Dogs in Art class hosting Halloween fundraiser for Cache Humane Society – Utahstatesman

Dogs in Art class hosting Halloween fundraiser for Cache Humane Society – Utahstatesman

“Cruella de Vil, Cruella de Vil/ If she doesn’t scare you, no evil thing will” — except for the exterior of Cache Humane Society’s main headquarters, which, according to Utah State University students in the Dogs in Art class, looks like a “doggy jail.”  
In an effort to increase the curb appeal of the shelter, students from the class are hosting “Tails from the Crypt,” a pet-themed Halloween fundraiser for the Cache Humane Society. The fundraiser — themed as the Disney film “101 Dalmatians” — will take place at Nora Eccles Harrison Museum of Art on Oct. 28 from 7 to 10 p.m. Admission is free, but the Dogs in Art students encourage donations. 

Laura Gelfand, professor of art history and instructor of the Dogs in Art class, had the idea for Tails from the Crypt when she noticed how overworked the employees of CHS are. 
“We have two goals,” Gelfand said. “The first is to get a mural on their building so that we can help them shed the stigma of being a doggy jail. The second is that some of the funds will go towards student scholarships.” 
Gelfand will be wearing a Cruella de Vil costume to the auction, and student volunteers will dress up as her dalmatians.  
The event will include a silent auction, a costume contest, a live DJ with dancing and a miniatureparade performed by a local group of women from the annual Witches Dance in Logan.  
Chuck Landvatter, a USU alumni from the Department of Art & Design, will paint the mural. A mock-up example of the piece will be presented for the first time during the event.  
Gelfand incorporated the fundraiser into her classroom curriculum because she said it gives her students real world experience with social media marketing and nonprofit businesses. 
“When I initially thought about it, I sort of had something pretty small in mind,” Gelfand said. “Because I have students in the classes who are so supportive of the idea, it’s allowed me to think about it bigger.” 
Ashley Peterson, a student majoring in political science, is helping to organize the event and manage volunteer assignments. She said planning fundraisers like these are important to her college education because it relates to her future plans.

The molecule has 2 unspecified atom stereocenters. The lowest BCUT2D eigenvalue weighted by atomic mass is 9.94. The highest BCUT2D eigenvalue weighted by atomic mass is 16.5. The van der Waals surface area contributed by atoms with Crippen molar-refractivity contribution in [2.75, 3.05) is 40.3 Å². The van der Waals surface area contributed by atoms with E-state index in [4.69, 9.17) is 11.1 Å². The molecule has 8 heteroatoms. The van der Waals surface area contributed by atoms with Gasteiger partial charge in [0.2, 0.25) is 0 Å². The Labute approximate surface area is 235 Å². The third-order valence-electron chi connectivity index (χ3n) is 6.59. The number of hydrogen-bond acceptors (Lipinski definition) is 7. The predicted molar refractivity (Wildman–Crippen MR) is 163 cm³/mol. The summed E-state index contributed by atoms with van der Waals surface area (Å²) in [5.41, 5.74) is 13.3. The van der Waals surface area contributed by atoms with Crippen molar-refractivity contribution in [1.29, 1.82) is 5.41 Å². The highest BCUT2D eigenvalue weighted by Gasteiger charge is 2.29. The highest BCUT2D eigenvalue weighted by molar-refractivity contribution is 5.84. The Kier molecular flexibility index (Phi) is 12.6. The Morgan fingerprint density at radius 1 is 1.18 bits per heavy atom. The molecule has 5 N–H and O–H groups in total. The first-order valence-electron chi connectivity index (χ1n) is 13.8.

“For political science, something that’s very important is realizing how much better you can understand the culture and community by serving them, and by really getting your hands dirty and making differences that you can see,” Peterson said. 
With hundreds of animals to care for, CHS does not have the time or resources to change the building’s appearance. 
“It’s very clear that they just don’t have time, given what they’re doing,” said Gelfand. “Even though it’s a priority for them, it is not as much of a priority as dealing with sick and injured animals.” 
The Dogs in Art students said it is important to make the outside of CHS look more appealing to increase adoption rates and help those working there. 
“It looks like a puppy prison,” Peterson said. “But the shelter itself is a very happy place, and they’re a no-kill shelter. They’re focused on creating a good environment for those animals and getting them into loving homes.” 
Radeyah Kaplan, an art history student, is ensuring the event is properly advertised. Over a virtual interview, Kaplan explained how this event is different from other fundraising activities on campus. 
“The money generated by most fundraisers would be directly donated to the shelter,” Kaplan said. “But this event is going to create a lasting impact, one that will hopefully increase the facility’s adoptions and donations for decades to come.” 
CHS is a nonprofit organization run entirely by donations and grants. According to the employees, their goal is to give the animal shelter a cheerful tone to encourage adoption.  
“Fundraisers like these are important in a university setting because they promote action over inaction,” Kaplan said. “TV commercials with massive, saddening statistics and clips of miserable animals often only depress their viewer. This event, on the contrary, is centered around positivity.” 
Students from the Dogs in Art class encourage others not only to attend Tails from the Crypt but to consider volunteering at CHS as well.
“You don’t need to be an altruistic billionaire or a soup kitchen CEO to make a real, lasting difference,” Kaplan said. “Seeing a ragtag bunch of professors and students banding together to create a really cool event like this sends a powerful message and encourages the student body to consider whether they could do the same.”  



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